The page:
Shasta County, which sprawls along the foothills of California’s Cascade mountains, is a relatively rural, sparsely populated, and poor county by state standards. While only 1 percent of its workforce is employed directly in agriculture, it is politically dominated by the Republican Party, which has thick state and national relationships to farming interests and claims farmers and ranchers as an important constituency. California may be better known for Hollywood and Silicon Valley, but the state is also the nation’s top agricultural and dairy producer, and farming has been a major force in its economic development. Especially in the deep red counties of the Central Valley and far north, farm interests still pack an outsized political punch in this otherwise Democratic-dominated state.
At the same time, California’s mostly urban and suburban populace has become increasingly critical of agriculture’s impacts, especially around the treatment of animals. In 2018, 62.7 percent of California voters passed a proposition to strengthen the state’s animal welfare standards, a measure that is now being challenged by the pork industry before the US Supreme Court. But in many rural counties, the agricultural lobby and culture are still strong, with local elites boosting programs that bear the imprint of rural identity, such as 4-H and FFA (what used to be called Future Farmers of America).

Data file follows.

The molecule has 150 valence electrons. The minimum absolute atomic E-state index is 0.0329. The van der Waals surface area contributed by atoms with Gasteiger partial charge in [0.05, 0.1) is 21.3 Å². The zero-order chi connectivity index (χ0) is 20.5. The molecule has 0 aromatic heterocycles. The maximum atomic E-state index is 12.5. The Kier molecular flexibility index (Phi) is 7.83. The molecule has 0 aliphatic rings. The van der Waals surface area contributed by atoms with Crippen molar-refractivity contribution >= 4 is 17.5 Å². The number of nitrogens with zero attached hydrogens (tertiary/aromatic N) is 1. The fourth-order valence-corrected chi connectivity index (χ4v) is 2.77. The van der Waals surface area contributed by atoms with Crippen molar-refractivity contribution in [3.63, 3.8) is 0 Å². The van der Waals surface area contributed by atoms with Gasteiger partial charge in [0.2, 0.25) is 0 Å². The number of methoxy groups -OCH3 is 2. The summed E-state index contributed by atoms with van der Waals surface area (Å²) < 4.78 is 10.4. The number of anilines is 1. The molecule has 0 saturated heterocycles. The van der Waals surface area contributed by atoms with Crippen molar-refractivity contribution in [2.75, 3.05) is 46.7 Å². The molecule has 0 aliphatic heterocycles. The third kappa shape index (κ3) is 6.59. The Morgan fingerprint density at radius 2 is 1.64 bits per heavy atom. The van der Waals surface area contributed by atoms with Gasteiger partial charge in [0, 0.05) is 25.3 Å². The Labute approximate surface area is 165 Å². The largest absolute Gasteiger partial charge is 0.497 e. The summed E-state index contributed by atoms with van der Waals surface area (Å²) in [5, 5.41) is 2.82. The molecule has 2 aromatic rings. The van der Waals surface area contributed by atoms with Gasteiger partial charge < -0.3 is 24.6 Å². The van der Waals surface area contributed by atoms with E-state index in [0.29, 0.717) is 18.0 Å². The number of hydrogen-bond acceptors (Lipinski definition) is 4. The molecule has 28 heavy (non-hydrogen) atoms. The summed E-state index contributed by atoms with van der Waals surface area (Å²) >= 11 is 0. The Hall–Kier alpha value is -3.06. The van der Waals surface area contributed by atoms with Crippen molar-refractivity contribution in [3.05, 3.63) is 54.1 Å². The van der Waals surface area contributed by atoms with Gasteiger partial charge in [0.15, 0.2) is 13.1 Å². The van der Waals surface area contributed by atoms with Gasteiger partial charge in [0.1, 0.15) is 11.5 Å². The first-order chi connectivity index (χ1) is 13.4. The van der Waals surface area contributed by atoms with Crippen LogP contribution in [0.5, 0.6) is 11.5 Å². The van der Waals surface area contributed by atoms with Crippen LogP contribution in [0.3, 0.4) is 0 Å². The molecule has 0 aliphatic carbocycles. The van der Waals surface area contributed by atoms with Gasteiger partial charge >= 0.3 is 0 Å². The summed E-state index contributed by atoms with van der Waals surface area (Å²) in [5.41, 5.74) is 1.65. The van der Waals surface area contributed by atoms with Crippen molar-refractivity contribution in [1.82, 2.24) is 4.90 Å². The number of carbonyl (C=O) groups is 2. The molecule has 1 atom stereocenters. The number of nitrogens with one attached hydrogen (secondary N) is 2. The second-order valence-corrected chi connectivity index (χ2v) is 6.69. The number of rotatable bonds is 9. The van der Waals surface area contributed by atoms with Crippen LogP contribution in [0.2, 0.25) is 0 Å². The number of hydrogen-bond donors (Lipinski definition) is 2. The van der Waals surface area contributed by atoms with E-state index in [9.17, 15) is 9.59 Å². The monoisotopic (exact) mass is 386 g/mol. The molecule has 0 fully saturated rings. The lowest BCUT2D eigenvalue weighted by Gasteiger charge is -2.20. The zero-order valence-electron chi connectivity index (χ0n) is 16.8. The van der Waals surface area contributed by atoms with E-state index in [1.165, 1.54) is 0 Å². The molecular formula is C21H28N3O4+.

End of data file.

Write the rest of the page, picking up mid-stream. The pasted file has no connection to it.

What happened to Cedar, which struck so many readers as absurd and out of proportion, shines a light on the ideology of 4-H. One of us (Gabriel) has written a book about the organization’s importance in American history. In its initial years, 4-H aimed to teach rural youth how to be successful farmers and homemakers. Enrolled youth focused on producing an outstanding agricultural or domestic economy product to competitively exhibit at the county fair: an egg-laying chicken, a home-sewn dress, a plump tomato, a jar of preserved berries, or a fattened calf, for example. Livestock projects like the one Long’s daughter took on, in which children care for a farm animal in preparation for auction and slaughter, date back to the organization’s founding, though today 4-H’s curriculum also spans things like computer science and photography, more recent additions intended to broaden the organization’s appeal to urban and suburban youth without farm experience.